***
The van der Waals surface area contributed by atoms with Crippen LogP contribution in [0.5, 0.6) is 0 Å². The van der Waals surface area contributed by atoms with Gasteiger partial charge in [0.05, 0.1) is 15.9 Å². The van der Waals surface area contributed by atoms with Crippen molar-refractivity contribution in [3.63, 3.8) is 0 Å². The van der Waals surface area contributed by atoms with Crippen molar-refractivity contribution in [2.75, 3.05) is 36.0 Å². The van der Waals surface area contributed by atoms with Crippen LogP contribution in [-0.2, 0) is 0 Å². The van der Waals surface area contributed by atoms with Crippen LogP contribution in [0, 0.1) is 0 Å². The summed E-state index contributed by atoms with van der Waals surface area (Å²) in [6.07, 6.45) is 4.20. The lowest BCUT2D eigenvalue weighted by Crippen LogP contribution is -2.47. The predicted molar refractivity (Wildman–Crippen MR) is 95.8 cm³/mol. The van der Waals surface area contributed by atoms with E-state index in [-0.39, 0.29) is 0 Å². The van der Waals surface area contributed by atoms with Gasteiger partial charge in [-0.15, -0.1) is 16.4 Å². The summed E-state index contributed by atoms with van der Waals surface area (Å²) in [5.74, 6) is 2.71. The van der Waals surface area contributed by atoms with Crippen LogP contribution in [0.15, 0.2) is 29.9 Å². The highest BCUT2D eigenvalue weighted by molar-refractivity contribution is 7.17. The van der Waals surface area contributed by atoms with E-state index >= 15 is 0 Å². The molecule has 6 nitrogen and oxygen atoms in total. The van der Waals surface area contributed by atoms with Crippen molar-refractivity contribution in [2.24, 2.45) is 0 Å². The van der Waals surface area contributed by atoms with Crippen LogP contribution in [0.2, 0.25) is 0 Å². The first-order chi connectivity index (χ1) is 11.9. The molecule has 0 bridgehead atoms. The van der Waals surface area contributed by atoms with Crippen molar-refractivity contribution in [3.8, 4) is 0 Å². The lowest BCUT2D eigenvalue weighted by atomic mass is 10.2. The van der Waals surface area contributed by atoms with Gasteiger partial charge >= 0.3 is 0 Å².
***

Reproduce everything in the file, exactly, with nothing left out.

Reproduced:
The van der Waals surface area contributed by atoms with Crippen LogP contribution in [0.5, 0.6) is 0 Å². The van der Waals surface area contributed by atoms with Gasteiger partial charge in [0.05, 0.1) is 15.9 Å². The van der Waals surface area contributed by atoms with Crippen molar-refractivity contribution in [3.63, 3.8) is 0 Å². The van der Waals surface area contributed by atoms with Crippen molar-refractivity contribution in [2.75, 3.05) is 36.0 Å². The van der Waals surface area contributed by atoms with Crippen LogP contribution in [-0.2, 0) is 0 Å². The van der Waals surface area contributed by atoms with Crippen LogP contribution in [0, 0.1) is 0 Å². The summed E-state index contributed by atoms with van der Waals surface area (Å²) in [6.07, 6.45) is 4.20. The lowest BCUT2D eigenvalue weighted by Crippen LogP contribution is -2.47. The predicted molar refractivity (Wildman–Crippen MR) is 95.8 cm³/mol. The van der Waals surface area contributed by atoms with E-state index in [-0.39, 0.29) is 0 Å². The van der Waals surface area contributed by atoms with Gasteiger partial charge in [-0.15, -0.1) is 16.4 Å². The summed E-state index contributed by atoms with van der Waals surface area (Å²) in [5.74, 6) is 2.71. The van der Waals surface area contributed by atoms with Crippen LogP contribution in [0.15, 0.2) is 29.9 Å². The highest BCUT2D eigenvalue weighted by molar-refractivity contribution is 7.17. The van der Waals surface area contributed by atoms with E-state index >= 15 is 0 Å². The molecule has 6 nitrogen and oxygen atoms in total. The van der Waals surface area contributed by atoms with Crippen molar-refractivity contribution in [2.24, 2.45) is 0 Å². The van der Waals surface area contributed by atoms with Crippen LogP contribution in [0.2, 0.25) is 0 Å². The first-order chi connectivity index (χ1) is 11.9. The molecule has 0 bridgehead atoms. The van der Waals surface area contributed by atoms with Crippen molar-refractivity contribution in [3.8, 4) is 0 Å². The lowest BCUT2D eigenvalue weighted by atomic mass is 10.2. The van der Waals surface area contributed by atoms with Gasteiger partial charge >= 0.3 is 0 Å².